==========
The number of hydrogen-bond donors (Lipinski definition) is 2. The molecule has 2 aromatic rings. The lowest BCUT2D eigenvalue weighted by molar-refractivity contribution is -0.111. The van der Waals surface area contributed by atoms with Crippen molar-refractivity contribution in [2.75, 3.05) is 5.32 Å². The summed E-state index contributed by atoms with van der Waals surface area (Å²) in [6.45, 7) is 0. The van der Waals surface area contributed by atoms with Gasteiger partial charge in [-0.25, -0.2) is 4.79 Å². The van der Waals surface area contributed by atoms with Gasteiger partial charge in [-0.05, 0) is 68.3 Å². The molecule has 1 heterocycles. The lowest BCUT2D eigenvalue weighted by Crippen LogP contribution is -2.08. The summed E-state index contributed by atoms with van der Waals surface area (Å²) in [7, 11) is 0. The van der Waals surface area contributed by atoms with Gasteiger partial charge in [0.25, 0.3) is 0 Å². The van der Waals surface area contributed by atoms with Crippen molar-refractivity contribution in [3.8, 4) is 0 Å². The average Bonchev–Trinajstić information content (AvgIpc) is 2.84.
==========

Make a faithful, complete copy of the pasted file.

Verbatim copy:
The number of hydrogen-bond donors (Lipinski definition) is 2. The molecule has 2 aromatic rings. The lowest BCUT2D eigenvalue weighted by molar-refractivity contribution is -0.111. The van der Waals surface area contributed by atoms with Crippen molar-refractivity contribution in [2.75, 3.05) is 5.32 Å². The summed E-state index contributed by atoms with van der Waals surface area (Å²) in [6.45, 7) is 0. The van der Waals surface area contributed by atoms with Gasteiger partial charge in [-0.25, -0.2) is 4.79 Å². The van der Waals surface area contributed by atoms with Gasteiger partial charge in [-0.05, 0) is 68.3 Å². The molecule has 1 heterocycles. The lowest BCUT2D eigenvalue weighted by Crippen LogP contribution is -2.08. The summed E-state index contributed by atoms with van der Waals surface area (Å²) in [7, 11) is 0. The van der Waals surface area contributed by atoms with Gasteiger partial charge in [0.25, 0.3) is 0 Å². The van der Waals surface area contributed by atoms with Crippen molar-refractivity contribution in [3.8, 4) is 0 Å². The average Bonchev–Trinajstić information content (AvgIpc) is 2.84.